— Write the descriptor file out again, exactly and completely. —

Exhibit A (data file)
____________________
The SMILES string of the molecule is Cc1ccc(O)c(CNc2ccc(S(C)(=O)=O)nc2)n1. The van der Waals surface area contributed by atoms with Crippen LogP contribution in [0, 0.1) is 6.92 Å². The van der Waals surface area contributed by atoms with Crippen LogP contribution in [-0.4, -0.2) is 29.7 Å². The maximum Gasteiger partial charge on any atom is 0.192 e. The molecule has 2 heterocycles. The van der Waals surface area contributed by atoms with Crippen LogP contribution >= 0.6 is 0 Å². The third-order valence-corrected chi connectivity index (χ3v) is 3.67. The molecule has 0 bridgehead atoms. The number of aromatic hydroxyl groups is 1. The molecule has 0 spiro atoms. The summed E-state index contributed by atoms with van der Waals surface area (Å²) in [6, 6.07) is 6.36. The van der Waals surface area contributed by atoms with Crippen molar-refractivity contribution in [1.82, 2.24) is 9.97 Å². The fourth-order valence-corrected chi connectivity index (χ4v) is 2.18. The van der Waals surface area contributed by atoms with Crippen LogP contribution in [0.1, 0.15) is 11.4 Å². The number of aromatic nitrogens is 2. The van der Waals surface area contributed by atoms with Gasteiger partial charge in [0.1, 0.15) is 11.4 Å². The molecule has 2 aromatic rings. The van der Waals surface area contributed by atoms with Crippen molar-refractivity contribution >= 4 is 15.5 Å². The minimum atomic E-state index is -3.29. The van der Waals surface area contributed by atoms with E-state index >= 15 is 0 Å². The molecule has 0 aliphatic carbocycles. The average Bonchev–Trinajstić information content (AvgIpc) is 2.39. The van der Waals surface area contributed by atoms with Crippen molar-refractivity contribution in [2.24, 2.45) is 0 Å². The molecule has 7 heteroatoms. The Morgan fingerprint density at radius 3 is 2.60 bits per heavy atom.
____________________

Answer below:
The SMILES string of the molecule is Cc1ccc(O)c(CNc2ccc(S(C)(=O)=O)nc2)n1. The van der Waals surface area contributed by atoms with Crippen LogP contribution in [0, 0.1) is 6.92 Å². The van der Waals surface area contributed by atoms with Crippen LogP contribution in [-0.4, -0.2) is 29.7 Å². The maximum Gasteiger partial charge on any atom is 0.192 e. The molecule has 2 heterocycles. The van der Waals surface area contributed by atoms with Crippen LogP contribution >= 0.6 is 0 Å². The third-order valence-corrected chi connectivity index (χ3v) is 3.67. The molecule has 0 bridgehead atoms. The number of aromatic hydroxyl groups is 1. The molecule has 0 spiro atoms. The summed E-state index contributed by atoms with van der Waals surface area (Å²) in [6, 6.07) is 6.36. The van der Waals surface area contributed by atoms with Crippen molar-refractivity contribution in [1.82, 2.24) is 9.97 Å². The fourth-order valence-corrected chi connectivity index (χ4v) is 2.18. The van der Waals surface area contributed by atoms with Crippen LogP contribution in [0.1, 0.15) is 11.4 Å². The number of aromatic nitrogens is 2. The van der Waals surface area contributed by atoms with Gasteiger partial charge in [0.1, 0.15) is 11.4 Å². The molecule has 2 aromatic rings. The van der Waals surface area contributed by atoms with Crippen molar-refractivity contribution >= 4 is 15.5 Å². The minimum atomic E-state index is -3.29. The van der Waals surface area contributed by atoms with E-state index >= 15 is 0 Å². The molecule has 0 aliphatic carbocycles. The average Bonchev–Trinajstić information content (AvgIpc) is 2.39. The van der Waals surface area contributed by atoms with Crippen molar-refractivity contribution in [2.24, 2.45) is 0 Å². The molecule has 7 heteroatoms. The Morgan fingerprint density at radius 3 is 2.60 bits per heavy atom.